§ Earl Russell
asked Her Majesty's Government:
How many regulation-making powers are contained in each of the following: the Social Security Act 1986; the Social Security Act 1988; the Social Security Act 1989; the Social Security Act 1990; the Disability Living Allowance and Disability Working Allowance Act 1991; the Child Support Act 1991; the Social Security (Incapacity For Work) Act 1994; and the Jobseekers Bill 1995.
§ The Minister of State, Department of Social Security (Lord Mackay of Ardbrecknish)
The department does not have detailed information of the type requested in relation to the legislation enacted before 1994. However, in the department's memorandum to the House of Lords Select Committee on the Scrutiny of Delegated Powers on the Social Security (Incapacity for Work) Bill 1994 and on the Jobseekers Bill 1995, we explained that the former Bill had 39 subsections, and the latter Bill 87 subsections and 17 paragraphs in Schedule 1, which contain powers to create delegated legislation.29WA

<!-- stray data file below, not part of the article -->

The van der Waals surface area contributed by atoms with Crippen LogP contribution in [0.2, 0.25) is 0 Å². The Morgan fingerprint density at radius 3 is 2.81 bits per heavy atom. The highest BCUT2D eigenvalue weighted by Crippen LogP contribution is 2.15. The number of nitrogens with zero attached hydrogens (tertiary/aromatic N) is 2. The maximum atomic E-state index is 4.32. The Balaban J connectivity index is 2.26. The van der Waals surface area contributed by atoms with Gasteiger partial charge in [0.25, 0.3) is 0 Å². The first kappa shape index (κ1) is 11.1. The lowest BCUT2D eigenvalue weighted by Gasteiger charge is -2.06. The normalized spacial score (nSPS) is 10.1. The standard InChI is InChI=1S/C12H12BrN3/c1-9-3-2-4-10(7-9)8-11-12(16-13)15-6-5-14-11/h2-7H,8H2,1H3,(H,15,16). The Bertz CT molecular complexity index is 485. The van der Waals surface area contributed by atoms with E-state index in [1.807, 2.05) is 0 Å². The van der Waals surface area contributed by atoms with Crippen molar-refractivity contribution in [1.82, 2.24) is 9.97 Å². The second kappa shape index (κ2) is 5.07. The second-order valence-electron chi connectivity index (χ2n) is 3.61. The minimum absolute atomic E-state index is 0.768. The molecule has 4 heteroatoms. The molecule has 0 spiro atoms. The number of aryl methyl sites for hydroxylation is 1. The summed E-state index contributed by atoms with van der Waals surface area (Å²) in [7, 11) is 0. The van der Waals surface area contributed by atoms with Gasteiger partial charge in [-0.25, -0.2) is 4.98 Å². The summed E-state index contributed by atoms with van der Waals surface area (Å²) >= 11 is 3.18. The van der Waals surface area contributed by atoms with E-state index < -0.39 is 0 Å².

Similar information in relation to the other Acts mentioned (some of which have now been repealed and which amend or insert powers in other legislation dating back to 1973) requiring an analysis of each section, subsection and paragraph can be provided only at disproportionate cost. I can, however, set out the number of sections and schedules in each Act which contain regulation-making powers, excluding those sections which make amendments to earlier Acts:
Legislation Social Security Act 1986 37 sections and 2 schedules Social Security Act 1988 2 sections Social Security Act 1989 3 sections and 2 schedules Social Security Act 1990 3 sections Disability Living Allowance and Disability Working Allowance Act 1991 3 sections Child Support Act 1991 36 sections and 2 schedules The Social Security (Incapacity for Work) Act 1994 3 sections The Jobseekers Bill 1995 22 clauses and 1 schedule